A prospective randomised controlled trial of the Kiwi Omnicup versus conventional ventouse cups for vacuum-assisted vaginal delivery
We thank Dr Senanayake1 for his comments regarding our article ‘A prospective randomised controlled trial of the Kiwi Omnicup versus conventional ventouse cups for vacuum assisted vaginal delivery’.2 We agree that the failure rate for the Kiwi Omnicup in our series was very high and very different to the rate reported by Vacca.3 Our study was a pragmatic randomised controlled trial designed to be a true reflection of what happens on the ‘shopfloor’ in a clinical setting rather than that achieved by experts. Our study, similar to the randomised controlled trial by Attilakos et al.,4 showed a significant difference between delivery failure rates for the Kiwi Omnicup and conventional ventouse cups.
Incorrect cup placement is almost certainly a factor in the high failure rate of the Kiwi Omnicup, as it is for all ventouse deliveries4 and our study demonstrated this. The failure rate for incorrectly positioned Kiwi Omnicup was 45.7% compared with 24.1% for correctly positioned cups. We attempted to assess the impact of cup placement by asking each clinician to examine the neonate after the delivery and mark diagrammatically the cup position relative to the flexion point (defined in the same way as Dr Senanayake, i.e. 3 cm in front of the posterior fontanelle). This was subjective as each clinician made their own assessment. Our study did not have sufficient funding for an independent observer to make this assessment. Despite this, the method used to assess cup placement and, indeed, the individuals placing the cups were the same for both groups, and a demonstrable difference in failure rates was still evident. This suggests that although incorrect placement contributed to failed delivery, additional factors were also involved.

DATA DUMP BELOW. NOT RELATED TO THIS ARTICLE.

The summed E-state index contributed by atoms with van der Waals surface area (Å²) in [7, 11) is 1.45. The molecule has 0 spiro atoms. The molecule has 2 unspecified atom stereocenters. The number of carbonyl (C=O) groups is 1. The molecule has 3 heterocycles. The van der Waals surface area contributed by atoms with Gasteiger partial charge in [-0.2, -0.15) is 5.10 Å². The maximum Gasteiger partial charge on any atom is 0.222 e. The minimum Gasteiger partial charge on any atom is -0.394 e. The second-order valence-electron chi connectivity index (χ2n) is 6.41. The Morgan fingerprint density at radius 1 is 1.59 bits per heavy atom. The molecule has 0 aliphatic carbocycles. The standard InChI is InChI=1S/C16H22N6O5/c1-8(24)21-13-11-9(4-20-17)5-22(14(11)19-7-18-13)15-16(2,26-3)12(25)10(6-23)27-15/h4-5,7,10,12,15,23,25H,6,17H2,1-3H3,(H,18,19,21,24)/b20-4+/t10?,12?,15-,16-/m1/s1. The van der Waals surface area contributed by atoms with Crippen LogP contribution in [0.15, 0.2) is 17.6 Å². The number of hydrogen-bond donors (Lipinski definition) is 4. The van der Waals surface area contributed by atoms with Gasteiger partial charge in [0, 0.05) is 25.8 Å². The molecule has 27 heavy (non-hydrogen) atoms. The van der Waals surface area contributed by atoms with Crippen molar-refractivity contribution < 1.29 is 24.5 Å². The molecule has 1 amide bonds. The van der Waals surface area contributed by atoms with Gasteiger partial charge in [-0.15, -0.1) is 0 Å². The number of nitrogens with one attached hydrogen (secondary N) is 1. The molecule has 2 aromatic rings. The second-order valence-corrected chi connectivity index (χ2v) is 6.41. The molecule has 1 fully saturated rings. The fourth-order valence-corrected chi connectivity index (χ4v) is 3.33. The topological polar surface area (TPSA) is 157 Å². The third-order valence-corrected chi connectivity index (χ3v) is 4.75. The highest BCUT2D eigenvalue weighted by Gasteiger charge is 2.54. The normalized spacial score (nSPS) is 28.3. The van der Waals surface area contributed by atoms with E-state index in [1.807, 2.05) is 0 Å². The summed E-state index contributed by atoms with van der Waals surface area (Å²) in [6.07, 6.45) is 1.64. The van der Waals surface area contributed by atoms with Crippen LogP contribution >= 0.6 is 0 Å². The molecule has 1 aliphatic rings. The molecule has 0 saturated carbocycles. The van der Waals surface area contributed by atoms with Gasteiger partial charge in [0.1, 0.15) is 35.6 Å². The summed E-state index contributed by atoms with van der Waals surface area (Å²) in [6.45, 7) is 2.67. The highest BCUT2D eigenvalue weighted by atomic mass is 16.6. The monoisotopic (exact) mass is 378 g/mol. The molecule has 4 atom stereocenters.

We agree with Dr Senanayake that high failure rates are associated with a lack of adequate training in vacuum-assisted delivery. High quality ‘in service’ training is vital for all instrumental vaginal deliveries, but in the UK, this is limited by the relatively small number of senior staff compared with junior trainees and the limited opportunities for training which have resulted from a service-driven culture. Teaching with mannequins has been of limited value to date as they are so unrealistic, but a new obstetric model designed by Aldo Vacca and soon to be available commercially should help substantially in this difficult task. We hope that our study highlights the need for more intensive ‘hands-on’ teaching in assisted vaginal delivery.